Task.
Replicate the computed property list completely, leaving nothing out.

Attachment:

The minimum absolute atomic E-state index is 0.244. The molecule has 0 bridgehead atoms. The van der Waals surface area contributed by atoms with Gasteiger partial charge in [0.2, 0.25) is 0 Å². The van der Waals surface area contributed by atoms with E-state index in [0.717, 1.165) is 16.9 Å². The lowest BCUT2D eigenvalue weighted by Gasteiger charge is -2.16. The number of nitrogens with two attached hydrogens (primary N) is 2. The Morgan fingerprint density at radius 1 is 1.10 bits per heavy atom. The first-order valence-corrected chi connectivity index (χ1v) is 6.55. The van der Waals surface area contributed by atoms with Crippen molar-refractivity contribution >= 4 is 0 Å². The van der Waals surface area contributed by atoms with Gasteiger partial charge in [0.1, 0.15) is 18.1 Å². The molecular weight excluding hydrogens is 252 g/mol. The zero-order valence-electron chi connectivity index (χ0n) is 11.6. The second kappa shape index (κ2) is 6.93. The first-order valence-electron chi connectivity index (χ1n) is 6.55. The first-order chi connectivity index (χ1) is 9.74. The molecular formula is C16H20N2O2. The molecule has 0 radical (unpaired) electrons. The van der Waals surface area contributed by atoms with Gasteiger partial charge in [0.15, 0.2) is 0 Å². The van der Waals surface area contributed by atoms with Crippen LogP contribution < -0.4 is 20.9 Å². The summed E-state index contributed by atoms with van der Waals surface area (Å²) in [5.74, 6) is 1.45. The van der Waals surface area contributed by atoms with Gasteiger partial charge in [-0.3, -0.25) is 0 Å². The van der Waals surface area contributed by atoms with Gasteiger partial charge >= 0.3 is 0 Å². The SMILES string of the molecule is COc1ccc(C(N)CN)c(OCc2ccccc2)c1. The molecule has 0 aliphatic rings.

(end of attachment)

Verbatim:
The minimum absolute atomic E-state index is 0.244. The molecule has 0 bridgehead atoms. The van der Waals surface area contributed by atoms with Gasteiger partial charge in [0.2, 0.25) is 0 Å². The van der Waals surface area contributed by atoms with E-state index in [0.717, 1.165) is 16.9 Å². The lowest BCUT2D eigenvalue weighted by Gasteiger charge is -2.16. The number of nitrogens with two attached hydrogens (primary N) is 2. The Morgan fingerprint density at radius 1 is 1.10 bits per heavy atom. The first-order valence-corrected chi connectivity index (χ1v) is 6.55. The van der Waals surface area contributed by atoms with Crippen molar-refractivity contribution >= 4 is 0 Å². The van der Waals surface area contributed by atoms with Gasteiger partial charge in [0.1, 0.15) is 18.1 Å². The molecular weight excluding hydrogens is 252 g/mol. The zero-order valence-electron chi connectivity index (χ0n) is 11.6. The second kappa shape index (κ2) is 6.93. The first-order valence-electron chi connectivity index (χ1n) is 6.55. The first-order chi connectivity index (χ1) is 9.74. The molecular formula is C16H20N2O2. The molecule has 0 radical (unpaired) electrons. The van der Waals surface area contributed by atoms with Gasteiger partial charge in [0.15, 0.2) is 0 Å². The van der Waals surface area contributed by atoms with Crippen LogP contribution < -0.4 is 20.9 Å². The summed E-state index contributed by atoms with van der Waals surface area (Å²) in [5.74, 6) is 1.45. The van der Waals surface area contributed by atoms with Gasteiger partial charge in [-0.3, -0.25) is 0 Å². The van der Waals surface area contributed by atoms with Gasteiger partial charge >= 0.3 is 0 Å². The SMILES string of the molecule is COc1ccc(C(N)CN)c(OCc2ccccc2)c1. The molecule has 0 aliphatic rings.